Emancipation Day 2022 is on Friday, April 15. When that official District of Columbia holiday falls on Tax Day, the federal filing deadline is moved to the next business day. That makes 2021 returns due on Monday, April 18, 2022.
And Illinois, Tennessee, and Kentucky taxpayers affected by the Dec. 10-11 tornado outbreak get another month, until May 16, to file their individual IRS Form 1040s. The same extension also is granted to various 2021 business returns normally due on March 15 and April 18.
Since both Tennessee and Illinois also have state taxes usually due on April 15, also keep an eye on your state tax department. These two states' revenue departments likely will follow the IRS date change (like Kentucky did), but I always like to get the official word from all tax offices. Again, I'll keep checking, too, and update any changes to state deadlines here.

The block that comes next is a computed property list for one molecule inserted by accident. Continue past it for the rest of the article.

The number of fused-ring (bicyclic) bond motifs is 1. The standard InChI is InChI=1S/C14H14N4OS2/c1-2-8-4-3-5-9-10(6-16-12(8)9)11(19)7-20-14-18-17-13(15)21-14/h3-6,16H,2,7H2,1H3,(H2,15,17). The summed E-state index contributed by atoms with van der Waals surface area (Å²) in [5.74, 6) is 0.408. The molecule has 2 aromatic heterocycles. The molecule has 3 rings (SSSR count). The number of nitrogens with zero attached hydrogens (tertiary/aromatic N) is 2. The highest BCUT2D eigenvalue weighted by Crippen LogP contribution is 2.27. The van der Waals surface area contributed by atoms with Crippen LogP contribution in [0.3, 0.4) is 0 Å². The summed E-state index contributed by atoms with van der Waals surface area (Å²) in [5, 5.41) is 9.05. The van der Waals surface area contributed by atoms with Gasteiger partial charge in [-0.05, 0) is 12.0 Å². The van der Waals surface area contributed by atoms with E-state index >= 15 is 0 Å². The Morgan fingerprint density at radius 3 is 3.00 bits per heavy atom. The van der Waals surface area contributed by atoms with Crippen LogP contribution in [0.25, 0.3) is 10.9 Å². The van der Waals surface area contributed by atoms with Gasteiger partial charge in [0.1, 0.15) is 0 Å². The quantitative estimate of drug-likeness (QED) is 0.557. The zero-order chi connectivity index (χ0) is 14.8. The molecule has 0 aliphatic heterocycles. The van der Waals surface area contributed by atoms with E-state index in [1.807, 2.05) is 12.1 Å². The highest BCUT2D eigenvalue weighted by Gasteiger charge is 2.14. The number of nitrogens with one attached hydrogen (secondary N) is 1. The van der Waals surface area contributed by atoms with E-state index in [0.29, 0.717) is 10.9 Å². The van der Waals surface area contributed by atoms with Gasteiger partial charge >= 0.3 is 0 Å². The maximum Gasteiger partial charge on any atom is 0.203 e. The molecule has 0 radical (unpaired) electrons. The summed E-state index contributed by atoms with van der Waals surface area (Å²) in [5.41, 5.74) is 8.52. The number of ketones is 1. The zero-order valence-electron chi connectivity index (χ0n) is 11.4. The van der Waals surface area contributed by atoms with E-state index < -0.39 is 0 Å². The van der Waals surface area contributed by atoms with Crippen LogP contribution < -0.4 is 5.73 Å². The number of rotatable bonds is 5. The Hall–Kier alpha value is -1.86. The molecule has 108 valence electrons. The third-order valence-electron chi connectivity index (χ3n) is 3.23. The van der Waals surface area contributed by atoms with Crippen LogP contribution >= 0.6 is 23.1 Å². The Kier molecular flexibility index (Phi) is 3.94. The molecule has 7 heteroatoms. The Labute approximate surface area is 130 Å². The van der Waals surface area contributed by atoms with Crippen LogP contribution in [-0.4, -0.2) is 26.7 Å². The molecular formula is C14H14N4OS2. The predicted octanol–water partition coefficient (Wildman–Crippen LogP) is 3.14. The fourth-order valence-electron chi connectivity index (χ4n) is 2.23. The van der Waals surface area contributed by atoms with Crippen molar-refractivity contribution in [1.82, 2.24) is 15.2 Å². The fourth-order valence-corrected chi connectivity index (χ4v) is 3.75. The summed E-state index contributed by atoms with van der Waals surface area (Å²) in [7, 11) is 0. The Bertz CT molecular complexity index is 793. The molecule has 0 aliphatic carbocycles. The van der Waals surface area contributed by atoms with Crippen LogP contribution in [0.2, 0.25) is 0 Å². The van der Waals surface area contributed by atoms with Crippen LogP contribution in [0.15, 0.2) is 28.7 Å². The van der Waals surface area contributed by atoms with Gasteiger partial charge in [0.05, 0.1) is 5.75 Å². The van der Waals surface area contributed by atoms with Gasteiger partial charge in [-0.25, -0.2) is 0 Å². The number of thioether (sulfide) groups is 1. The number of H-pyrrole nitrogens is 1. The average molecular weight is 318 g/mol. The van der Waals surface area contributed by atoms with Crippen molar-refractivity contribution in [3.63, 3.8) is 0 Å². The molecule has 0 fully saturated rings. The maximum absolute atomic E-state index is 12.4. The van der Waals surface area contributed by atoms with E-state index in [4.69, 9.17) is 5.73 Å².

Later estimated tax, IRA deadlines, too: The filing extension also means that affected taxpayers now have until May 16 make quarterly estimated income tax payments that, for other filers, are due next Jan. 18 and April 18.
Note, however, this will mean filers who pay estimated taxes might have to come up with a larger-than-expected amounts for Uncle Sam in May. The extended May 16 payment deadline will include 2021's 4th quarter estimated tax payment postponed from January, the first estimated payment for 2022 usually due in April, and any tax due with their 2021 tax returns. Look into the possible financial hit and make any arrangements as early as you can.
On a more positive note, the new Tax Day deadline for affected taxpayers in the Land of Lincoln and the Volunteer State can make 2021 IRA contributions, traditional or Roth, as late as next May 16.